- tested the resistance of one wire (forget now which) that was supposed to have between 20-25K ohms resistance, due to an in-line resistor 'somewhere' in the wiring loom under the hood (a noise suppression resistor, going to or from the coil I believe) - it has 22.5K ohm resistance - so that seems good
- I replaced the not-that-old coil with a new Motorcraft one I picked up yesterday
- I removed the distributor, inspected it, and placed a new TFI module in place of the still-pretty-new Motorcraft one, just for good measure. Re-installed, set timing (with spout connector removed) to 10 degrees advance, and re-installed the spout connector
- I also tested two of the wires going from the TFI to the ECU/computer for continuity - green-yellow ones. They tested out fine but, in the process of identifying the correct wires at the TFI connector, I discovered that a previous owner/mechanic had already replaced the original TFI connector with an aftermarket/different one, since all the wires coming from it were black. I traced the wires to where they had been fused to the original wiring loom and tested each of those connections for continuity, wiggling each one in the process to try and uncover a break in any one of the connections. No luck, they had been done pretty well, with shrink wrap over the joins and that all covered with electrical tape. I did notice that one of the original loom harnesses that about 3 wires from the TFI go into (the TFI connector separates into two bundles of 3 or so wires each, going in a different place in the wiring looms) was missing the last section of 'wire sheathing' (sort of a thin metal foil probably designed to keep out radio interference to the signals going through the wires). I did not have anything to replace it with at hand so left it as-is (after all the truck has been running fine without this random stall problem for almost 4 years I've owned it)

After all that, drove home at the end of the day, all good, until the engine was warmed up well and now I have a different problem: rather than cutting out and stalling altogether, it just misfires bad for a split second: I can see the RPM gauge drop to almost zero and hear the truck stalling, but then it 'catches' itself, tach needle goes back up to where it was and it just goes on running. As I was getting closer to home, it started doing this more and more often - but it never stalled completely, as it did before.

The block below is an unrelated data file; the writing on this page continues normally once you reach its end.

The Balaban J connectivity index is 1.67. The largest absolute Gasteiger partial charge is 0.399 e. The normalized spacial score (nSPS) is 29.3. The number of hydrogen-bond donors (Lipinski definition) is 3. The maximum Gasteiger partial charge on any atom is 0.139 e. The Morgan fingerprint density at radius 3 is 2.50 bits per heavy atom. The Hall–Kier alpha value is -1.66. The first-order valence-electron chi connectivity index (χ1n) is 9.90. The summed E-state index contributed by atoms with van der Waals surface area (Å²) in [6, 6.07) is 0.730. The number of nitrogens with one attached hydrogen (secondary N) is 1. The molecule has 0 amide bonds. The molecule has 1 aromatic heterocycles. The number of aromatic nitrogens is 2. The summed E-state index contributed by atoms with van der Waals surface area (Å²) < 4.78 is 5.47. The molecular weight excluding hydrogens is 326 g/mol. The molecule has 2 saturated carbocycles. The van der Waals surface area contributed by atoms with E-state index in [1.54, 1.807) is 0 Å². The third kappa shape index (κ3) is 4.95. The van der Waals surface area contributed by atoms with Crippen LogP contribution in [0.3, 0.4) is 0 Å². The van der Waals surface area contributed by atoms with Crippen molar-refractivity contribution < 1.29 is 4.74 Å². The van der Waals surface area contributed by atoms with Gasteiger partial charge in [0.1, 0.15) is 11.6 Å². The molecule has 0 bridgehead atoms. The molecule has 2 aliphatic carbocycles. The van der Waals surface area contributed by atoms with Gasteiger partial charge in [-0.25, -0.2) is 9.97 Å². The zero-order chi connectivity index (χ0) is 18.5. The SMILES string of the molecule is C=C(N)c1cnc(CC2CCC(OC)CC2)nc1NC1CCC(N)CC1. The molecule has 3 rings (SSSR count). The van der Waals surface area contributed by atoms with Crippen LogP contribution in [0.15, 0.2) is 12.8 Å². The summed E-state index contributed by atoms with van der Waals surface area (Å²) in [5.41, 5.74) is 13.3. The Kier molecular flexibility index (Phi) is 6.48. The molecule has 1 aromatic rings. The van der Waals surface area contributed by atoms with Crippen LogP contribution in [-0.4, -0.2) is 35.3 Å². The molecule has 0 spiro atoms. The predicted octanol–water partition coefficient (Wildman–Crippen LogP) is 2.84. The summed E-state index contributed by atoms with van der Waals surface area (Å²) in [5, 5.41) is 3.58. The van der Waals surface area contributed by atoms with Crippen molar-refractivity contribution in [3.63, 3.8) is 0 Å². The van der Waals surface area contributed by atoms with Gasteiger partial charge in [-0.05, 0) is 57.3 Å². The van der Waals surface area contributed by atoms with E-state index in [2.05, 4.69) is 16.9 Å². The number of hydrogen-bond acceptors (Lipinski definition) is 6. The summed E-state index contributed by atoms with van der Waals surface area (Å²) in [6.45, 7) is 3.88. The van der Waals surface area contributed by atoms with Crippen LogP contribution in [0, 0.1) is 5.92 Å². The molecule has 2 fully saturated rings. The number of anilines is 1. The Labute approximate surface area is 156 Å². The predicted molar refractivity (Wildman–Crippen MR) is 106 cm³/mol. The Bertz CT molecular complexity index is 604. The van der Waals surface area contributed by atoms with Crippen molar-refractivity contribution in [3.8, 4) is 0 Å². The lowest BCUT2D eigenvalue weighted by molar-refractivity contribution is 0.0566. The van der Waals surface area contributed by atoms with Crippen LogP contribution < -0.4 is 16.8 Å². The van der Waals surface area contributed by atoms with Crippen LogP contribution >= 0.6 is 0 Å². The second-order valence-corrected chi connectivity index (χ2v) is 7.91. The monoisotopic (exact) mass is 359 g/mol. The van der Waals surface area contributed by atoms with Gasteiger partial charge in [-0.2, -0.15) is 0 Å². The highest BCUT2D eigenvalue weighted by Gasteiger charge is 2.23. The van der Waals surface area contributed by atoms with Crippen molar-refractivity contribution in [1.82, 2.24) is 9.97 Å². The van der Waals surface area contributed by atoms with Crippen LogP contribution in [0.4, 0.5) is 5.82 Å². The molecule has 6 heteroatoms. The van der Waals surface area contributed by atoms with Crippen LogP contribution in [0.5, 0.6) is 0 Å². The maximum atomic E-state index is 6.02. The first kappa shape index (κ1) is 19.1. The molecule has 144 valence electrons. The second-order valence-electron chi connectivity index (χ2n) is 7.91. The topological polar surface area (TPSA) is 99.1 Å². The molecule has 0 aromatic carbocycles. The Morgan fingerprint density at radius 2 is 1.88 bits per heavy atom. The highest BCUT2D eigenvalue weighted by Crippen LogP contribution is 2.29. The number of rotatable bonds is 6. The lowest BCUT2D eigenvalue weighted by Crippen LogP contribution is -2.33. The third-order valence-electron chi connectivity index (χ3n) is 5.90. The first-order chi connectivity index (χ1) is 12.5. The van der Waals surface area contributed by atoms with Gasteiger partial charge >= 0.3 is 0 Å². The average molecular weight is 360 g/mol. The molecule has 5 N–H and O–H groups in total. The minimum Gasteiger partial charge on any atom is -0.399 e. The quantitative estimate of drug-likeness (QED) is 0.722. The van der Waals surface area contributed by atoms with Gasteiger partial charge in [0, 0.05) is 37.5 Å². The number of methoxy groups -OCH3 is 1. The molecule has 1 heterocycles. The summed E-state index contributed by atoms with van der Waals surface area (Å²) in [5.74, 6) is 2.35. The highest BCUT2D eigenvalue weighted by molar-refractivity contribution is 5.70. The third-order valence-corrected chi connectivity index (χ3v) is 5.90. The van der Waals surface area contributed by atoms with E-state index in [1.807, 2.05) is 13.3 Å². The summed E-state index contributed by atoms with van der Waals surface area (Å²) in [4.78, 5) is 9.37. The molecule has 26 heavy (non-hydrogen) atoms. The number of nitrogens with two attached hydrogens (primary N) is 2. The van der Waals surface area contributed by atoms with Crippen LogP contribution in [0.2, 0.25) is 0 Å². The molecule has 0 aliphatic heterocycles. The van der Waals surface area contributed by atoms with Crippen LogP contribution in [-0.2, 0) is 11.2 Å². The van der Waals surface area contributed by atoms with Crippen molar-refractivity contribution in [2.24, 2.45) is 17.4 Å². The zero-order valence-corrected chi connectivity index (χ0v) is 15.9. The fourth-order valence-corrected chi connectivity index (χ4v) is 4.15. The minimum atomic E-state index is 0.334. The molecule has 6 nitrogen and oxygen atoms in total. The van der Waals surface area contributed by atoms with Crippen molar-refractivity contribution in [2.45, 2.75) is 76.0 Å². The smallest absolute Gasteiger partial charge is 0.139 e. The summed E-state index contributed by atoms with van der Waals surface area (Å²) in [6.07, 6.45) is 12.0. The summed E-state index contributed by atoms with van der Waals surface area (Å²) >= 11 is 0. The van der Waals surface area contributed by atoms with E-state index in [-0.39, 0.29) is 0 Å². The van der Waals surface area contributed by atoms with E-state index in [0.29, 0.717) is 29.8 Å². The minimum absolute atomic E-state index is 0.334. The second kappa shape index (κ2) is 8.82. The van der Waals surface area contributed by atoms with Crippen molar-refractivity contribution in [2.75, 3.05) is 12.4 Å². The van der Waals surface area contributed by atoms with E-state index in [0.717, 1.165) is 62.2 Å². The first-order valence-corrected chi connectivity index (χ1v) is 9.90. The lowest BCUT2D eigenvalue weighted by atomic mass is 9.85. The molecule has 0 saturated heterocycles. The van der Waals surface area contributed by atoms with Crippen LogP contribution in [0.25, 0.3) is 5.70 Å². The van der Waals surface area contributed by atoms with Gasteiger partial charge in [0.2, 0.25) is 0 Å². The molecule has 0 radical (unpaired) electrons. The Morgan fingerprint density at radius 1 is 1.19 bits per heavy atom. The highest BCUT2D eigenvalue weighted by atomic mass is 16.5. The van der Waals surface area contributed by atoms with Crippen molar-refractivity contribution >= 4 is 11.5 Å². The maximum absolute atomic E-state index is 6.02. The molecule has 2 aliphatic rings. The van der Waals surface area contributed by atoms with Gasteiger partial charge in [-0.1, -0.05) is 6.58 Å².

So, definitely ignition related and it also seems highly likely heat-related. I know, the TFI module is sensitive to heat and I could mount it remotely etc, but this is a brand new TFI module, replacing another brand new one. What is at least somewhat encouraging is that, whatever I did (and I manipulated a lot of wires, unplugged and plugged back in a number of connectors etc), it has altered the symptoms at least somewhat. So the 'code 18' is probably the clue to my mystery.

What I now want to do is find someone local to me (Los Angeles, lots of shops here) who is at least somewhat experienced with diagnosing and addressing electrical / wiring / harness / ignition issues such as this one. I spent all day, after having spent so many hours before, and am just out of energy to keep at it. I am not experienced in this type of issue and when I read various forum threads on this 'code 18 issue' it became clear to me that it is not uncommon, and there ARE people with a lot of knowledge and experience and could likely resolve it much more efficiently than I can. I really don't want to sell it in this condition, or junk it, it's too nice for that.
 

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Just read this thread on our own forum here, that's on point. Seems it may be caused by interference coming from coil/spark plug wires affecting the signal/wave form from the TFI/ignition wires going to the ECU. Makes sense, even for a total novice like me. Since I manipulated so many wires/connectors/spark plug wires today, that the influence of those kilovolt signals has not gone away, but has changed so that the problem symptoms have also changed (not gone away):


But, most of this thread I really don't understand. So I really need someone who does this for a living, I am just an accountant!
 

rusty ol ranger

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There is a 28 (?)k ohm reisistor somewhere in the wireing harness that goes to the ignition coil.

Ive read of that being the usual reason for code 18. My 87 2.9 also throws an 18 but it runs fine so i just left it be because,..wiring sucks.

But that resistor could be causing this. Maybe @RonD can shed much more light on it then i can
 
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Angry Possum